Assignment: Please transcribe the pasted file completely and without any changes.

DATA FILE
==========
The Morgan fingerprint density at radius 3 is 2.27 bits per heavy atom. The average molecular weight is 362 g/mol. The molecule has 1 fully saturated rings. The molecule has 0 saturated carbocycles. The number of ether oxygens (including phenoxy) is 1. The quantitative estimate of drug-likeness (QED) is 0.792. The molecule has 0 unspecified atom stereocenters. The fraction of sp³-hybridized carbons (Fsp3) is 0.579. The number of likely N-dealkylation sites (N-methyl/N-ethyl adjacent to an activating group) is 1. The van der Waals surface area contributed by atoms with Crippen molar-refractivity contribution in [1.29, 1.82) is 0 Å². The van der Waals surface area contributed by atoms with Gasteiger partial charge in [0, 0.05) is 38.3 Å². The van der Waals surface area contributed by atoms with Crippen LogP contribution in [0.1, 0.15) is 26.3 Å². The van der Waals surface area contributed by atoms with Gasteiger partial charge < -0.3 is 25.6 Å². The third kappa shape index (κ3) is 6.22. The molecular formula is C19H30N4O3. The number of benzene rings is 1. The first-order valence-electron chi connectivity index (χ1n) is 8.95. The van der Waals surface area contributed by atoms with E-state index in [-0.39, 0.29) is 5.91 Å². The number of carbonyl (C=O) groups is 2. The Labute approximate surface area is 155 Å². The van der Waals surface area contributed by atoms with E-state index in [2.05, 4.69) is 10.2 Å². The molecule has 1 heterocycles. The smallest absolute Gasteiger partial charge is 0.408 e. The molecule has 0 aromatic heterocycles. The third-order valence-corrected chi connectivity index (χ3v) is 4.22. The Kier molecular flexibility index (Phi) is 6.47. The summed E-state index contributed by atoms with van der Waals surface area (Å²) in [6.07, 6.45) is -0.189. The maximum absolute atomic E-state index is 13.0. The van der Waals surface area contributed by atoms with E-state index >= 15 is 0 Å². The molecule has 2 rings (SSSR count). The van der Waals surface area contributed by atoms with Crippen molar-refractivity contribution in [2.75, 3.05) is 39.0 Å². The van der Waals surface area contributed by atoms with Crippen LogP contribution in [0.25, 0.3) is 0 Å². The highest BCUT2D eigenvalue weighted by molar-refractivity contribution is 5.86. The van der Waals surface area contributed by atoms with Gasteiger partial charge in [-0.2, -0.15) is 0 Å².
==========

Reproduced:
The Morgan fingerprint density at radius 3 is 2.27 bits per heavy atom. The average molecular weight is 362 g/mol. The molecule has 1 fully saturated rings. The molecule has 0 saturated carbocycles. The number of ether oxygens (including phenoxy) is 1. The quantitative estimate of drug-likeness (QED) is 0.792. The molecule has 0 unspecified atom stereocenters. The fraction of sp³-hybridized carbons (Fsp3) is 0.579. The number of likely N-dealkylation sites (N-methyl/N-ethyl adjacent to an activating group) is 1. The van der Waals surface area contributed by atoms with Crippen molar-refractivity contribution in [1.29, 1.82) is 0 Å². The van der Waals surface area contributed by atoms with Gasteiger partial charge in [0, 0.05) is 38.3 Å². The van der Waals surface area contributed by atoms with Crippen LogP contribution in [0.1, 0.15) is 26.3 Å². The van der Waals surface area contributed by atoms with Gasteiger partial charge < -0.3 is 25.6 Å². The third kappa shape index (κ3) is 6.22. The molecular formula is C19H30N4O3. The number of benzene rings is 1. The first-order valence-electron chi connectivity index (χ1n) is 8.95. The van der Waals surface area contributed by atoms with E-state index in [-0.39, 0.29) is 5.91 Å². The number of carbonyl (C=O) groups is 2. The Labute approximate surface area is 155 Å². The van der Waals surface area contributed by atoms with E-state index in [2.05, 4.69) is 10.2 Å². The molecule has 1 heterocycles. The smallest absolute Gasteiger partial charge is 0.408 e. The molecule has 0 aromatic heterocycles. The third-order valence-corrected chi connectivity index (χ3v) is 4.22. The Kier molecular flexibility index (Phi) is 6.47. The summed E-state index contributed by atoms with van der Waals surface area (Å²) in [6.07, 6.45) is -0.189. The maximum absolute atomic E-state index is 13.0. The van der Waals surface area contributed by atoms with E-state index >= 15 is 0 Å². The molecule has 2 rings (SSSR count). The van der Waals surface area contributed by atoms with Crippen molar-refractivity contribution in [2.75, 3.05) is 39.0 Å². The van der Waals surface area contributed by atoms with Crippen LogP contribution in [0.25, 0.3) is 0 Å². The highest BCUT2D eigenvalue weighted by molar-refractivity contribution is 5.86. The van der Waals surface area contributed by atoms with Gasteiger partial charge in [-0.2, -0.15) is 0 Å².